The primary mission of an academic press is to spread knowledge, and the inclusion of the cartoons in a book about them indisputably helps to achieve this goal. References are made twice in the publisher's statements to the availability of the cartoons on the Internet, with the implication that it would be unnecessary to reprint them in the book. However, as Klausen himself states in the book itself, there was much confusion in the "Muslim world" about what actually constituted the cartoons that were published in the Danish press, as other, perhaps even more offensive cartoons, were often mixed into a collection that circulated by hand and electronically. Similar confusion may abound when any layperson searches "Muhammad cartoons" on a site like Google and tries to discern exactly what was and was not published by Jyllands-Posten. Nor is "it's on the Internet" a sufficient guarantee of access; a substantial portion of the global population still does not have full, affordable, and uncensored access to the Internet. In short, having a credible and scholarly source in which to view the cartoons with surrounding context provided by written materials would significantly advance dialogue on the topic. It would also help better preserve the source of the controversy for future generations to study and understand.
There is a references in the publisher's statement that the Press consulted with "experts in the intelligence, national security, law enforcement, and diplomatic fields, as well as with leading scholars in Islamic studies and Middle East studies." Although this is a generalization, I think it is fair to say that the experts in these fields are, by the nature of their profession, prone to be cautious and conservative. They are far more likely to be risk-adverse, and this predictably inclined them to advise against publication of the cartoons. After all, they cannot be proven wrong if the cartoons are not published; if they advise publication and something happens, their credibility is at stake. The Press need not have consulted with "experts" to know that there was a risk of violence under these circumstances.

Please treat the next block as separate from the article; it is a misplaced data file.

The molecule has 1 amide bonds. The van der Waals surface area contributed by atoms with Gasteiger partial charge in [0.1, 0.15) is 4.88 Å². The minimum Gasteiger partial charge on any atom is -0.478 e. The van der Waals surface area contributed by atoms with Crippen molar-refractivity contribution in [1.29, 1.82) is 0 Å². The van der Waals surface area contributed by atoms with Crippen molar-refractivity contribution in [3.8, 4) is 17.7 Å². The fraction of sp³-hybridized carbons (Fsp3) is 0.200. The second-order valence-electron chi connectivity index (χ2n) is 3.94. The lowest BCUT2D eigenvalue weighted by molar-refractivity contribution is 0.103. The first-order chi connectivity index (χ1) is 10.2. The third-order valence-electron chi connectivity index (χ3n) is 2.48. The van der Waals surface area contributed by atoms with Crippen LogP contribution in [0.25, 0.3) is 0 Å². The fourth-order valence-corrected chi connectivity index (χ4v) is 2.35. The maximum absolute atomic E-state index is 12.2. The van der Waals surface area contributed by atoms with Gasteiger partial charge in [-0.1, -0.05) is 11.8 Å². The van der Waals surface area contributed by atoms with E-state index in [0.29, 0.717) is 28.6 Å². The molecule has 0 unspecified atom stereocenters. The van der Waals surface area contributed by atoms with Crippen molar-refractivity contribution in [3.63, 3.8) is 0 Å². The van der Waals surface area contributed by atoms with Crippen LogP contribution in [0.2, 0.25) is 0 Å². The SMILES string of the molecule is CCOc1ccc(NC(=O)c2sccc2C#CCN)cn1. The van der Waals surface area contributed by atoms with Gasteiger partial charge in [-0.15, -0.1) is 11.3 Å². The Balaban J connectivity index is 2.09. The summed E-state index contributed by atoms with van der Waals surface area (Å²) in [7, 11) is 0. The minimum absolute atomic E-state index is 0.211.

I understand the nature of the Press's concerns; none of us in the scholarly community wish to instigate violence and have innocent lives on our consciences. However, words have ramifications far beyond what we can credibly predict, and we cannot take responsibility for the actions of those who become irrationally angry at those words. This is giving into the "heckler's veto" in the worst way, and following this course leads to authors and publishers being timid and banal instead of courageous and provocative.
As for the author's statement, Klausen states "I agreed with sadness to the Press's decision not to print the cartoons" as if this shifts responsibility. It is Klausen's book; it is Klausen's responsibility to determine whether the Press's decision supports academic freedom and integrity, and it is Klausen's ultimate decision on whether the book should be published with Yale University Press under these conditions, at another press, or not at all.
I hope, in time, we can look back and see this as another example of how fear sometimes leads good people (and good institutions) to abandon the core principles of their vocation.